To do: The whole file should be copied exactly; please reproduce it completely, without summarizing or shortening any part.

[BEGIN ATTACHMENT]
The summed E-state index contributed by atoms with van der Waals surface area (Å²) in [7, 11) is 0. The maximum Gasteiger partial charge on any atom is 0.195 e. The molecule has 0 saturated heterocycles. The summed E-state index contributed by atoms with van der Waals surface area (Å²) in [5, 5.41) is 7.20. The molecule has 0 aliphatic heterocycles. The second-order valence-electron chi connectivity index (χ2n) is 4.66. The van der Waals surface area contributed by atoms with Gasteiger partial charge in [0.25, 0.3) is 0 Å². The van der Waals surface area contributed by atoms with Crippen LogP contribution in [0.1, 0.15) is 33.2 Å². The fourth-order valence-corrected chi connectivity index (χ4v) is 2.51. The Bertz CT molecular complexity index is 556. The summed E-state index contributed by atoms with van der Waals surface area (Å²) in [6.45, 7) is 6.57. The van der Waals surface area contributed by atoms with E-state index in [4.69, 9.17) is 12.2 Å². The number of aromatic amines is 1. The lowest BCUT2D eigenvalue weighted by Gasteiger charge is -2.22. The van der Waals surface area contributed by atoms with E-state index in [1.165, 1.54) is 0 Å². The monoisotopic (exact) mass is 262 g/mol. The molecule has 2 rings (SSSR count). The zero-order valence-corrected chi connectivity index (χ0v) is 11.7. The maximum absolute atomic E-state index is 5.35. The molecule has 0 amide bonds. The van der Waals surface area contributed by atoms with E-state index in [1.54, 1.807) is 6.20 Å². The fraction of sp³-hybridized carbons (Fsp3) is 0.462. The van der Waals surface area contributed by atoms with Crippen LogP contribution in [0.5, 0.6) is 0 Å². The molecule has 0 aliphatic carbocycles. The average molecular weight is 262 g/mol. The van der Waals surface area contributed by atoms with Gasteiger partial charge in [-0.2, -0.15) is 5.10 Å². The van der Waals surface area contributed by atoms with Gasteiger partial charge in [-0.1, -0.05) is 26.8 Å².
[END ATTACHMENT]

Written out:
The summed E-state index contributed by atoms with van der Waals surface area (Å²) in [7, 11) is 0. The maximum Gasteiger partial charge on any atom is 0.195 e. The molecule has 0 saturated heterocycles. The summed E-state index contributed by atoms with van der Waals surface area (Å²) in [5, 5.41) is 7.20. The molecule has 0 aliphatic heterocycles. The second-order valence-electron chi connectivity index (χ2n) is 4.66. The van der Waals surface area contributed by atoms with Gasteiger partial charge in [0.25, 0.3) is 0 Å². The van der Waals surface area contributed by atoms with Crippen LogP contribution in [0.1, 0.15) is 33.2 Å². The fourth-order valence-corrected chi connectivity index (χ4v) is 2.51. The Bertz CT molecular complexity index is 556. The summed E-state index contributed by atoms with van der Waals surface area (Å²) in [6.45, 7) is 6.57. The van der Waals surface area contributed by atoms with E-state index in [4.69, 9.17) is 12.2 Å². The number of aromatic amines is 1. The lowest BCUT2D eigenvalue weighted by Gasteiger charge is -2.22. The van der Waals surface area contributed by atoms with E-state index in [1.165, 1.54) is 0 Å². The monoisotopic (exact) mass is 262 g/mol. The molecule has 2 rings (SSSR count). The zero-order valence-corrected chi connectivity index (χ0v) is 11.7. The maximum absolute atomic E-state index is 5.35. The molecule has 0 amide bonds. The van der Waals surface area contributed by atoms with E-state index in [1.54, 1.807) is 6.20 Å². The fraction of sp³-hybridized carbons (Fsp3) is 0.462. The van der Waals surface area contributed by atoms with Crippen LogP contribution in [0.5, 0.6) is 0 Å². The molecule has 0 aliphatic carbocycles. The average molecular weight is 262 g/mol. The van der Waals surface area contributed by atoms with Gasteiger partial charge in [-0.2, -0.15) is 5.10 Å². The van der Waals surface area contributed by atoms with Gasteiger partial charge in [-0.1, -0.05) is 26.8 Å².